Implication for contemporary society

The woman with the issue of blood was trapped in the promise of healing. She went to what many call “ground level” to receive the promise of healing. That is a lesson for the Christian believer about the healing God offers each one of us. If, moreover, the woman with the issue of blood lived in contemporary society, I would say she is a woman who lived with a bold, authentic purpose. Although she journeyed out into the crowd so that she could see and touch Jesus, she was not concerned about the crowd. If she were, she would not have gone out because bona fide bleeding women knew they were “unclean” and should not be among people. She focused on the target of healing: Jesus.

A powerful message exists in this evangelistic performance act for the believer who reads this story, and that is this: a healing emerges when a sick person is psychologically healthy enough to recognize illness and becomes determined enough to crawl into the presence of God and touch the bottom of His garment. By going to the bottom, the woman with the issue of blood was able to get up. She was healed. There is irony in this healing moment: it was not the touching that actually healed the woman. It was, says Jesus Christ, the touch of “faith that . . . made [her] whole” (Luke 8:48).

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1 Ralph Ellison, Shadow and Act (New York: Random House, 1953).

2 Angela Davis, Blues Legacies and Black Feminism (New York: Vintage Books, 1998), 123.

3 Ellen G White, The Desire of Ages (Mountain View, CA: Pacific Press Pub. Assn., 1940), 347.

4 William Hunter, “The Great Physician Now Is Near,” Hymnal.net, accessed December 17, 2015, www .hymnal.net/en/hymn/h/990.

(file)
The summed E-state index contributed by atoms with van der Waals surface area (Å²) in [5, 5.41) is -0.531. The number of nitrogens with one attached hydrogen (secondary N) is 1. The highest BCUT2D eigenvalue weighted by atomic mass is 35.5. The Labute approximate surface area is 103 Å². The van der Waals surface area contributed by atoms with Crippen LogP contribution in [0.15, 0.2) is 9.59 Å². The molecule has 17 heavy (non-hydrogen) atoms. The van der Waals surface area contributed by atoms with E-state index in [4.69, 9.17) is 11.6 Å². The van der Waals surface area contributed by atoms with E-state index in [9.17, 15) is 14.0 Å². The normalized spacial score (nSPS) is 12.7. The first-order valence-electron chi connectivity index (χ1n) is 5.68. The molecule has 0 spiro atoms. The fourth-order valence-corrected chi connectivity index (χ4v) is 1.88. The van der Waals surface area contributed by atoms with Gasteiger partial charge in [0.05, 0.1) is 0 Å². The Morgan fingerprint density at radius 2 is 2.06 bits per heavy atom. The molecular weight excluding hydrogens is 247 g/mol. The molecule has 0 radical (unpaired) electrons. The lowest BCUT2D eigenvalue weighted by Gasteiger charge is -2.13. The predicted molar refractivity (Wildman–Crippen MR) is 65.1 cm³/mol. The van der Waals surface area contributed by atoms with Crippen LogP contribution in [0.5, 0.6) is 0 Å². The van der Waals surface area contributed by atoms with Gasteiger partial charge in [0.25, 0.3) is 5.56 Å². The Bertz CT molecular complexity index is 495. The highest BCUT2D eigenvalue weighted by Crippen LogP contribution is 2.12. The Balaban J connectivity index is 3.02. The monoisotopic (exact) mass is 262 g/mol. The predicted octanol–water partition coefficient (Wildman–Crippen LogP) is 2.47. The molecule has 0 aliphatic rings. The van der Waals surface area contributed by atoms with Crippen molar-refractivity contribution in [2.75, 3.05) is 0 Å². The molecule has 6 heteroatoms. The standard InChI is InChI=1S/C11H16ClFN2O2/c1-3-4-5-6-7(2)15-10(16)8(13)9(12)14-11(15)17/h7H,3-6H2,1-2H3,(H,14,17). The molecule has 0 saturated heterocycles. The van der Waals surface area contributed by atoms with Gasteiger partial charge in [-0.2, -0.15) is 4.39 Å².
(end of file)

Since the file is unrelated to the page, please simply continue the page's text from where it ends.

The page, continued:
5 Virginia Durr, Outside the Magic Circle (Tuscaloosa, AL: University of Alabama, 1985).

6 Robin Gallaher Branch, “A Study of the Woman in the Crowd and Her Desperate Courage (Mark 5:21–43),” In die Skriflig/In Luce Verbi 47, no. 1 (2013): 3, dx.doi.org/10.4102/ids.v47i1.649.

7 Richard W. Swanson, “Moving Bodies and Translating Scripture: Interpretation and Incarnation,” Word & World 31, no. 3 (Summer 2011): 274.

1 Ralph Ellison, Shadow and Act (New York: Random House, 1953).

2 Angela Davis, Blues Legacies and Black Feminism (New York: Vintage Books, 1998), 123.

3 Ellen G White, The Desire of Ages (Mountain View, CA: Pacific Press Pub. Assn., 1940), 347.

4 William Hunter, “The Great Physician Now Is Near,” Hymnal.net, accessed December 17, 2015, www .hymnal.net/en/hymn/h/990.

5 Virginia Durr, Outside the Magic Circle (Tuscaloosa, AL: University of Alabama, 1985).

6 Robin Gallaher Branch, “A Study of the Woman in the Crowd and Her Desperate Courage (Mark 5:21–43),” In die Skriflig/In Luce Verbi 47, no. 1 (2013): 3, dx.doi.org/10.4102/ids.v47i1.649.

7 Richard W. Swanson, “Moving Bodies and Translating Scripture: Interpretation and Incarnation,” Word & World 31, no. 3 (Summer 2011): 274.